Democracy Dies in Darkness

Speaking of Science

Scientists just analyzed the atmosphere of a 'super-Earth' for the first time

By Rachel Feltman

February 16, 2016 at 3:22 PM

For the first time ever, scientists are sniffing out the secrets of a "super-Earth" — the type of planet thought to be the most common in our galaxy. In a study published Tuesday in the Astrophysical Journal, a team led by scientists from University College London report on the atmosphere of exoplanet 55 Cancri e, also known as Janssen.

Super-Earths are planets larger than our own (in this case, twice as big and eight times as massive) but not as large as the towering gas giants.

While these planets may be more Earth-like than others, most of them are totally uninhabitable. Janssen is no exception: Because of its close proximity to its host star, Janssen boasts a surface temperature of over 3,600 degrees Fahrenheit.

Related: [The most Earth-like planet we know about is probably being blasted with radiation]

Now, thanks to data from the Hubble, scientists have confirmed that this rocky hell-scape lacks water. They detected signs of hydrogen and helium in the atmosphere but no water vapor to speak of. Hints of hydrogen cyanide could indicate a carbon-rich atmosphere, according to the scientists. That would make sense, since Janssen's mass and radius led scientists to believe it might be carbon-rich — earning it the nickname of "diamond planet."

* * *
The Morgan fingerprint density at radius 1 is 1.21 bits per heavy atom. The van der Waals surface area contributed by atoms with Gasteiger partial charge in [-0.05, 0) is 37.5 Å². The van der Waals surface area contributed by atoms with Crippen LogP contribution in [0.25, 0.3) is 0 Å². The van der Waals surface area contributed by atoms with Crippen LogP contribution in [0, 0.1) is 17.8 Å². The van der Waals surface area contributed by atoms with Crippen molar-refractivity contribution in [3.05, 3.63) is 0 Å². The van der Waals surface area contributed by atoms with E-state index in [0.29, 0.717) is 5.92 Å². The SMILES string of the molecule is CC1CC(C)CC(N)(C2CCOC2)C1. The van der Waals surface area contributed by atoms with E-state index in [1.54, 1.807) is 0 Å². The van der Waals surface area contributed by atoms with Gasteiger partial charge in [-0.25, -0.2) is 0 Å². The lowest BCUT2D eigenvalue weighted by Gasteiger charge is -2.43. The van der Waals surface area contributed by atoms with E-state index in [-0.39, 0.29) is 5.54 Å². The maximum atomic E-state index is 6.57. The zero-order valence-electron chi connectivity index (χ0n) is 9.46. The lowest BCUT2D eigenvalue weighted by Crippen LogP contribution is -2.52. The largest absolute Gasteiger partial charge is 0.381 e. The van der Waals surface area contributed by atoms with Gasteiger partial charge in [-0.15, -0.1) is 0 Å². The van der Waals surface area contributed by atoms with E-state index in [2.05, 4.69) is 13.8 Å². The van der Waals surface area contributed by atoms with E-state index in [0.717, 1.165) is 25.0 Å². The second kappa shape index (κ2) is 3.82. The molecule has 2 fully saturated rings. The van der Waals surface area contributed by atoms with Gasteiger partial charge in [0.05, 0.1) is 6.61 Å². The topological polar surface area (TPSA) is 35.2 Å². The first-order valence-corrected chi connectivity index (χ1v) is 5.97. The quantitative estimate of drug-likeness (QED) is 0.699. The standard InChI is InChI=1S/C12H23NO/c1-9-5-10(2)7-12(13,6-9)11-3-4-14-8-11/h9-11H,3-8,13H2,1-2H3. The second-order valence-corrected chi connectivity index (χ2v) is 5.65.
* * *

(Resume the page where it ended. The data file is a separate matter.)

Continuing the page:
This is the first time scientists have successfully detected an atmosphere in a super-Earth, though they've tried to use the same method a couple of times before. Janssen was more forthcoming because of its super-close proximity to its host star. I mean, super close. A year on Janssen lasts only 18 hours.

Scientists can determine the makeup of a planet's atmosphere by watching as it transits in front of its host star. The way the passing planet changes the light of the star behind it — light that's passing through the planetary atmosphere on its way to our line of sight — can reveal what molecules are clinging to it. Because Janssen is still tied to those stellar apron strings and passes in front of the alien sun so frequently, researchers were able to collect lots of data in a short amount of time.

With its burning-hot surface and its toxic hydrogen cyanide, Janssen definitely isn't an exoplanet worth visiting. But as researchers improve techniques for puzzling out planetary characteristics, we up our odds of stumbling upon a super-Earth that's actually super Earth-like.

Read More:

Why NASA's top scientist is sure that we'll find signs of alien life in the next decade

NASA estimates 1 billion 'Earths' in our galaxy alone

The new biggest thing in the universe, and why it's a headache for scientists

This broken space telescope keeps spotting new planets

Everything you need to know about gravitational waves (in gifs)


Rachel Feltman is now an editor at Popular Science Magazine.

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